Muslim fanatics launch cyber war against pro Israel websites.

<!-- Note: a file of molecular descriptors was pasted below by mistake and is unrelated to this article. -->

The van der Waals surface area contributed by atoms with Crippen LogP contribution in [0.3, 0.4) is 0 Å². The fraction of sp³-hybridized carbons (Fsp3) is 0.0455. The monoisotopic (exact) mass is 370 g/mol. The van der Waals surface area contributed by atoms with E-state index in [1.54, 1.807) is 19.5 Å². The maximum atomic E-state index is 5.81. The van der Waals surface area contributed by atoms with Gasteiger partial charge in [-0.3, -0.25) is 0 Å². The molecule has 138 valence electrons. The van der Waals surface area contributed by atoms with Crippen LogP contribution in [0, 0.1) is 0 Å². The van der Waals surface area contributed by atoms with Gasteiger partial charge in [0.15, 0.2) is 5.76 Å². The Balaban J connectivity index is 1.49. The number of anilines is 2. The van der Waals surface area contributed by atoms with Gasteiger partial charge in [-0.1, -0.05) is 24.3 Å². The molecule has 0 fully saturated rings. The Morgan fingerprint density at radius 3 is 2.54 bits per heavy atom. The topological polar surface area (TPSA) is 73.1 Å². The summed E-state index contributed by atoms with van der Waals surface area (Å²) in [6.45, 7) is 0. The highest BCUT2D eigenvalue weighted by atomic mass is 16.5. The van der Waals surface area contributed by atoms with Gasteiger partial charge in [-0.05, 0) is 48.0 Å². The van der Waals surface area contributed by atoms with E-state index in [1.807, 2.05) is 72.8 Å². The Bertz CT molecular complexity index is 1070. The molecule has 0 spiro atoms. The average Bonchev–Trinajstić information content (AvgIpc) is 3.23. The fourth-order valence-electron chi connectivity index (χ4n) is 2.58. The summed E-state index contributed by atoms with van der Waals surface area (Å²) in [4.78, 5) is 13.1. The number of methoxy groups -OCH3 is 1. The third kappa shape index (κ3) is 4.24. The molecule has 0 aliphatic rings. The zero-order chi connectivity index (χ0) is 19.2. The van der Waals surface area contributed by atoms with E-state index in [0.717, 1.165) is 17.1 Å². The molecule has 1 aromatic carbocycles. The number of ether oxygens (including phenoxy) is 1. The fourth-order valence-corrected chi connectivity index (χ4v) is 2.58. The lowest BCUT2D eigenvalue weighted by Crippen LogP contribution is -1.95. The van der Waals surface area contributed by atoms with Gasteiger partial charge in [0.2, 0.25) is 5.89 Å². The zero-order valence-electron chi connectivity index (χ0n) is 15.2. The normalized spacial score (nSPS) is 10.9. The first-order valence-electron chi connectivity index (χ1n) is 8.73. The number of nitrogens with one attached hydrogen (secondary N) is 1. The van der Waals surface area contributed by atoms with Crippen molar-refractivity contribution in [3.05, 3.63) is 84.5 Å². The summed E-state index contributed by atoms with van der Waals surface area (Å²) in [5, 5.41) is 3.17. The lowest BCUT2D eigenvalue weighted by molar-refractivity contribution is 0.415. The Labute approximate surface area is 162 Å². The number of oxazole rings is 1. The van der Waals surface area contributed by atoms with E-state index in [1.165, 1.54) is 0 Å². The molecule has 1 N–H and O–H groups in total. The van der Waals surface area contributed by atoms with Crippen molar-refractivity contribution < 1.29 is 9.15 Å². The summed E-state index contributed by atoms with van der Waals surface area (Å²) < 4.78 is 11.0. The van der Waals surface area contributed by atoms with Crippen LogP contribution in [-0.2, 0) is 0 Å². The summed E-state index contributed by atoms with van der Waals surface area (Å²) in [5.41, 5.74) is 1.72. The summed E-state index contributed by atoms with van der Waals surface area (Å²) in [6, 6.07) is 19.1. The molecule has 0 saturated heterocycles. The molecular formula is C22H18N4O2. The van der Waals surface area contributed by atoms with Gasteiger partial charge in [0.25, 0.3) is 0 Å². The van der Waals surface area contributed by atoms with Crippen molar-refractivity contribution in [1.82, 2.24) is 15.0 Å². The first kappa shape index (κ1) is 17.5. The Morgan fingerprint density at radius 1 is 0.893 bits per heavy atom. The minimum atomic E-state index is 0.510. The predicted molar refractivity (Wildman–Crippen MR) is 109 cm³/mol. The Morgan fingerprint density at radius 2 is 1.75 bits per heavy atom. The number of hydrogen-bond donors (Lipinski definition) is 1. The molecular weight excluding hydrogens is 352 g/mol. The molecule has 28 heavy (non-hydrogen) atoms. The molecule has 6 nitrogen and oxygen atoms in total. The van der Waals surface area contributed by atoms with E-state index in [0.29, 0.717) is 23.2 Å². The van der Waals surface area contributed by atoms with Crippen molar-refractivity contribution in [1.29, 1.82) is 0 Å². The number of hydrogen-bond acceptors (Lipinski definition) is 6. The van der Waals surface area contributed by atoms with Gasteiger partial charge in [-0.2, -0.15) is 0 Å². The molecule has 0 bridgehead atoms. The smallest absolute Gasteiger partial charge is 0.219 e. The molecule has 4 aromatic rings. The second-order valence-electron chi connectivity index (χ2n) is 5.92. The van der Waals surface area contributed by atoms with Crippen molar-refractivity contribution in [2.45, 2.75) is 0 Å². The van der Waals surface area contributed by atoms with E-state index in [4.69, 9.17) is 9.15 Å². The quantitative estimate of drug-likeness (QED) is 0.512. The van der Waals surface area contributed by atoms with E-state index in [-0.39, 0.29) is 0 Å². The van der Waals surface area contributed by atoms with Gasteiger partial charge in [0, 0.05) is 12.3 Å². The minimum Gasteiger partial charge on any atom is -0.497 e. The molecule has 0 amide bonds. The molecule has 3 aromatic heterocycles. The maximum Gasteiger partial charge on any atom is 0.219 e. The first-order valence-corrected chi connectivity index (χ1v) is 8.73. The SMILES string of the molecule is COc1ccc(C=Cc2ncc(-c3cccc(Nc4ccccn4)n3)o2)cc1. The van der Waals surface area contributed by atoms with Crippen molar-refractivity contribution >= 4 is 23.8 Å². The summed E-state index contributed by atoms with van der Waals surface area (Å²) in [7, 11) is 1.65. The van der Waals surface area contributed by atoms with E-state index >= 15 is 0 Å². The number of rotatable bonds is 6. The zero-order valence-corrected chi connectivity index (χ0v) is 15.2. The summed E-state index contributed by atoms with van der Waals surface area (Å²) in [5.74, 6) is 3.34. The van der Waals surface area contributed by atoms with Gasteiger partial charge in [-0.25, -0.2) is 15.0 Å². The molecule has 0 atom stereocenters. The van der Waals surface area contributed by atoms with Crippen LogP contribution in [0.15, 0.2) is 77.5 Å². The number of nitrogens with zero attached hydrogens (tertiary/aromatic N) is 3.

Iran and Hamas declare digital war against Israel - Nov 23, 2008 Intelligence and Terrorism Information Center Hamas recently participated in a digital communications exhibition in Tehran and was involved in establishing a group calling itself “The Digital Intifada.” Its objective was to develop websites to fight Israel and encourage the criminal activity of hacking Israeli websites. Overview Both Iran and Hamas make extensive use of the Internet to wage their battle for hearts and minds. Between October 22 and 31 the second annual National Exhibition and Festival of Digital Media was held in Tehran. Hamas and Hezbollah participated, each with its own booth. During the exhibition a group calling itself the Digital Intifada was organized with Hamas involvement. Its objective was to develop websites to battle against Israel (“the Zionist entity”) and to attack Israeli Internet sites, both government and non-government. The organization offered a prize of $2,000 to anyone who succeeded in hacking into an Israeli site “hostile to the Palestinian people” during the exhibition. Such activity, which took place at an exhibition sponsored by Iran, was criminal. The Exhibition Between October 22 and 31, 2008, the second annual National Exhibition and Festival of Digital Media was held in Tehran. The Hamas movement had its own booth, which displayed its Internet sites. According to a report from a Hamas website, Hamas's main Palestinian site, Palestine-info, which can be accessed in Arabic, Farsi, Russian, English, French, Urdu and Malay was featured. Also featured were Hamas's Filastin al-‘An, Izz al-Din al-Qassam Brigades, Al-Aqsa TV, PALDF Forum and Sabiroon websites, among others. At the booth it was possible to receive propaganda bulletins, scarves and hats (Palestine-info website, November 2). Hamas erected a hall in its booth for discussions with Abu Osama Abd al-Muati, the Hamas representative in Tehran, and attended by Abu Srur, responsible for propaganda dispensed from the Hamas bureau in Tehran, and experts and political commentators. The discussions revolved around topics linked to the battle for hearts and minds, with an emphasis on the interface between the Internet and terrorism. Some of the issues discussed were “the role of digital media in the support of the resistance (i.e., the terrorist organizations),” “Hamas and digital media,” “the role of digital media in supporting Al-Aqsa mosque,” “the siege [sic] of the Gaza Strip and the responsibility of the Muslim community of believers,” and “selling land – fact or fiction?” Visitors to the booth included the Iranian minister of culture and guidance and his aides, head of Pakistan's Islamic Jumaa' in Lahore, 1 the man in charge of culture at the Iranian shaheed fund, 2 members of the Iranian media and senior Iranian politicians (Palestine-info website, November 2). A ceremony was held at the Hamas booth to inaugurate an organization called the Digital Intifada. 3 The ceremony was covered by the Arab and Iranian media and attended by Abu Osama Abd al-Muati, Hamas's representative in Tehran, Abu Hassan Zuaytar, director of Hezbollah's Al-Manar TV in Tehran, members of Hamas and Hezbollah propaganda teams and representatives of Iranian groups acting in the Palestinian arena (Palestine-info website, October 31). The director of Al-Manar TV in Tehran said in a speech that “ the information [sic] war is a continuation of conventional warfare.” He said that young Iranians, Palestinians and Lebanese had established “an effective trench in the field of digital communications capable of withstanding a general Zionist attack.” The so-called Digital Intifada group announced its objectives : producing computer games about fighting Zionism, coordinating between the forums supporting the Palestinian cause, opening a digital library about the “occupation of Palestine ” and establishing battalions of digital resistance fighters to battle the “Zionist entity.” The organization thanked the Hamas bureau in Tehran for cooperating with its founding committee and for the support it gave to inaugurating the “digital project” (Palestine-info website, November 2). The Digital Intifada ended by noting that “if the children in Gaza are not secure, no governmental or non-governmental Israeli [Internet] site will be secure.” On October 27, Shakr Hussein, Tehran correspondent for the Kuwaiti newspaper Al-Jarida, reported that Abu Srur, in charge of propaganda for Hamas's information bureau in Tehran, said Hamas was offering a prize of $2,000 to anyone who could hack into a website hostile to the Palestinian people. He added that the Palestinian association of Internet activists would also give $2,000 to anyone who hacked into “Zionist websites” during the exhibition, such as the Shas 4 site, the Temple Mount Faithful 5 site, and the American Internet Haganah (which specializes in monitoring global jihad websites). Abu Srur called on hackers to contact the Hamas booth to receive the information necessary for entering the competition. 6 The objective of the hacker competition, according to Abu Srur, head of propaganda for the Hamas bureau of information, was “to prevent the spread of terrorist Zionist opinions.” He said that the Zionist organizations were determined to influence world public opinion, especially in the Muslim countries, through websites in various languages, to “minimize the Palestinian problem” (IKNA, Iran, October 31). According to the Palestinian Ma'an News Agency, “ hacking into Zionist websites has become a necessity which cannot be avoided ” (Ma'an News Agency quoting the Islamic Republic News Agency, October 31). 1 Jamiyat i-Islami (“the Islamic group,” Urdu for the Arabic Al-Jumaa' al-Islamiyyah) is the most prominent and veteran Islamic political party in Pakistan. It was established in August 1941 in Lahore by Mulana (Arabic for “our master,” an honorary title given to a respected Sunni religious leader in Asia and Africa ) Abu al-A'ala al-Mawdudi (1903-1979), one of the first and most important radical ideologues of the 20 th century. The party's vworldview is close to those of the Muslim Brotherhood, but more radical. Its founder was the first Islamic political theoretician who rejected the values of modern civilization (the new al - Jahilia) – with the exception of science and technology – claiming they were incompatible with the values of Islam. His ideology was later developed by the Egyptian Sayyid Qutb, who said that instead of the modern Arab and Muslim states, an Islamic state should be established whose only sovereignty (Hakimiyya) was in the hands of Allah. Since 1978 Qazi Hussein Ahmed has been the leader (Amir, the accepted term for the person heading a radical Islamic/terrorist organization) of the party. 2 An Iranian institution dealing with the families of shaheeds, with branches in Lebanon which support Hezbollah. 3 Al-intifada al-raqamiyyah 4 Shas is religious Israeli political party, part of the ruling coalition government. 5 The Temple Mount Faithful is an Israeli organization whose goal is to build the Third Temple. 6 On October 28 the Iranian news agency Fars reported that Hamas was organizing a competition to hack into the “extremist Zionist” websites on the Internet. Abu Srur, head of propaganda for Hamas in Iran, was interviewed about the competition by Fars. (Taken from Unity Coalition for Israel news report)